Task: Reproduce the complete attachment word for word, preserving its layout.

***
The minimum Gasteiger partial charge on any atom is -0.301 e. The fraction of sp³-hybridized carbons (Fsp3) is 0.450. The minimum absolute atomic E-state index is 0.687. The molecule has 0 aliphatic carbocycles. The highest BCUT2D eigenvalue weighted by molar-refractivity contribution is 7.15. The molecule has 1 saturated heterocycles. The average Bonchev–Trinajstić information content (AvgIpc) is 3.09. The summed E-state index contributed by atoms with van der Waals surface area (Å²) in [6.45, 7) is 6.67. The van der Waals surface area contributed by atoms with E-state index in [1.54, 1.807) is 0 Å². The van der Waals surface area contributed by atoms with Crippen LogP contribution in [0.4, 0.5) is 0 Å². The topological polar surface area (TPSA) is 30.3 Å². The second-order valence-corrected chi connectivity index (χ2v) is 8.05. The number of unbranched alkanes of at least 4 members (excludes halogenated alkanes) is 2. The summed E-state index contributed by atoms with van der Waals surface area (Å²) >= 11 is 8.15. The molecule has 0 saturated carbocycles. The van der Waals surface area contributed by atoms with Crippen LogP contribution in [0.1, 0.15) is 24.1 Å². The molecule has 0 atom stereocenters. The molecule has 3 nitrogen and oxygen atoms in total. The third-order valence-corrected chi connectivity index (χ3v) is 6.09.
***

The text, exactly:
The minimum Gasteiger partial charge on any atom is -0.301 e. The fraction of sp³-hybridized carbons (Fsp3) is 0.450. The minimum absolute atomic E-state index is 0.687. The molecule has 0 aliphatic carbocycles. The highest BCUT2D eigenvalue weighted by molar-refractivity contribution is 7.15. The molecule has 1 saturated heterocycles. The average Bonchev–Trinajstić information content (AvgIpc) is 3.09. The summed E-state index contributed by atoms with van der Waals surface area (Å²) in [6.45, 7) is 6.67. The van der Waals surface area contributed by atoms with E-state index in [1.54, 1.807) is 0 Å². The van der Waals surface area contributed by atoms with Crippen LogP contribution in [0.4, 0.5) is 0 Å². The topological polar surface area (TPSA) is 30.3 Å². The second-order valence-corrected chi connectivity index (χ2v) is 8.05. The number of unbranched alkanes of at least 4 members (excludes halogenated alkanes) is 2. The summed E-state index contributed by atoms with van der Waals surface area (Å²) >= 11 is 8.15. The molecule has 0 saturated carbocycles. The van der Waals surface area contributed by atoms with Crippen LogP contribution in [0.1, 0.15) is 24.1 Å². The molecule has 0 atom stereocenters. The molecule has 3 nitrogen and oxygen atoms in total. The third-order valence-corrected chi connectivity index (χ3v) is 6.09.